black, while the highest is white, and everything inbetween is in accordance with the precession (spin) of the hydrogen
a gray scale, as in X-ray. However, in CT particular densities atoms, which is a frequency called the larmor frequency.
can be windowed, that is, anything below the density window This pulsing at the larmor frequency causes all the hydrogen
is black and anything above is white. This means that great protons to spin in the direction of the magnetic field. Then, in
levels of contrast can be achieved if only the desired the last step, relaxation, the magnetic field is turned off, and
pathological tissue is windowed (others are ignored.) Larger the hydrogen atoms slowly return to their normal spin axes.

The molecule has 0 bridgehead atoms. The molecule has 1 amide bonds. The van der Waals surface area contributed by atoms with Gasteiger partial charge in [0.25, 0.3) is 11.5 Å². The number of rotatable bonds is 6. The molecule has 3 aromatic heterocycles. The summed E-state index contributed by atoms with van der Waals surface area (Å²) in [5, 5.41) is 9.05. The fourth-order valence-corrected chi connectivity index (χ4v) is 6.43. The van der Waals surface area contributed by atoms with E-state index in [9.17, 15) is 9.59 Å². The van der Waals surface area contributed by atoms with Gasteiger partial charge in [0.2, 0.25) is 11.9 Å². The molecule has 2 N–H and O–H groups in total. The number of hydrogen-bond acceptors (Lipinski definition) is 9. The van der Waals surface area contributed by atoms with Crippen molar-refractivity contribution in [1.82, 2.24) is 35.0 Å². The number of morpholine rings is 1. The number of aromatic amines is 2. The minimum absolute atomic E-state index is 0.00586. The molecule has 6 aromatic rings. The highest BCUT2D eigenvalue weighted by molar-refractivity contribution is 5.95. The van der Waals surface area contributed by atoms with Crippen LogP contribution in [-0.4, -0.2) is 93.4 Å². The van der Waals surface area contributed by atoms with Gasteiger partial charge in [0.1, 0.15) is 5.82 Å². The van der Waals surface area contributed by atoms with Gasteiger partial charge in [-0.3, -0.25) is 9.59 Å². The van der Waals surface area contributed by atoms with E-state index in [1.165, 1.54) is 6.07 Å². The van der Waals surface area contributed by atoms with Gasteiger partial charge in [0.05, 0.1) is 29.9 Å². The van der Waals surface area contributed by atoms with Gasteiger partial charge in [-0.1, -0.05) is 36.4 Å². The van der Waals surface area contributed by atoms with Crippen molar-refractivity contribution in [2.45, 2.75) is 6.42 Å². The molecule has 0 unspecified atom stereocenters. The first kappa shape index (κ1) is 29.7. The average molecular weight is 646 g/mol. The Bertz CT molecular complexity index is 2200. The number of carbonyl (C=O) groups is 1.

windows, then, have lower contrast values. The time which it takes for this to happen is termed relaxation
When ordering CT scans, the specific area of interest also, and each tissue type has different relaxation rates.
should be stated (possibly w/ bone scan), along w/ plain films. Measurement of spin relaxation is the basic principle
Any lesions should have a measurement request, and behind how the MRI produces an image, and the intensity with
reconstructions and magnification are avalible if appropriate. which tissues show up on the image relate to time values
CT scans include a scout film, which shows the location of associated with relaxation. One of these values is T1, which is
specific slices as well as slice thickness. The scout film looks the time it takes for a particular tissue to regain 63% of its
similar to a plain film x-ray. Image reconstruction in CT is longitudinal spin. Another value, T2, is the time it takes for a
used to view sagittal plane slices, which are out of phase with proton to lose 63% of its transverse spin. (Note: T2 is always